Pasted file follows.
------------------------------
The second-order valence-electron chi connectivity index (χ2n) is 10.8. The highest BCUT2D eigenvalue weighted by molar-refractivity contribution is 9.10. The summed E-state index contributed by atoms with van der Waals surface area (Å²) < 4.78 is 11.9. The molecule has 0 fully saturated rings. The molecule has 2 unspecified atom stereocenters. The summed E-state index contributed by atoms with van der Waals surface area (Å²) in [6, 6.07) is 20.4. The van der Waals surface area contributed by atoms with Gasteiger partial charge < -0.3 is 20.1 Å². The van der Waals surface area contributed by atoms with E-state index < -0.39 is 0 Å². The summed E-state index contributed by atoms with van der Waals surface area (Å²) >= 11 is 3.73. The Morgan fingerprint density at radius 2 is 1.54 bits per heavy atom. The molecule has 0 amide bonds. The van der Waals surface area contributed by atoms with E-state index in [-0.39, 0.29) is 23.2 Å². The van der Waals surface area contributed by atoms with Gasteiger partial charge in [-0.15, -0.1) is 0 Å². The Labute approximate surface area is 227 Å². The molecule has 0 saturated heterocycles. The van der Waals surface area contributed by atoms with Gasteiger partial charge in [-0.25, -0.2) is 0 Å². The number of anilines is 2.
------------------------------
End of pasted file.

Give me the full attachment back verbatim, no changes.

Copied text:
The second-order valence-electron chi connectivity index (χ2n) is 10.8. The highest BCUT2D eigenvalue weighted by molar-refractivity contribution is 9.10. The summed E-state index contributed by atoms with van der Waals surface area (Å²) < 4.78 is 11.9. The molecule has 0 fully saturated rings. The molecule has 2 unspecified atom stereocenters. The summed E-state index contributed by atoms with van der Waals surface area (Å²) in [6, 6.07) is 20.4. The van der Waals surface area contributed by atoms with Gasteiger partial charge < -0.3 is 20.1 Å². The van der Waals surface area contributed by atoms with E-state index < -0.39 is 0 Å². The summed E-state index contributed by atoms with van der Waals surface area (Å²) >= 11 is 3.73. The Morgan fingerprint density at radius 2 is 1.54 bits per heavy atom. The molecule has 0 amide bonds. The van der Waals surface area contributed by atoms with E-state index in [-0.39, 0.29) is 23.2 Å². The van der Waals surface area contributed by atoms with Gasteiger partial charge in [-0.15, -0.1) is 0 Å². The Labute approximate surface area is 227 Å². The molecule has 0 saturated heterocycles. The van der Waals surface area contributed by atoms with Gasteiger partial charge in [-0.25, -0.2) is 0 Å². The number of anilines is 2.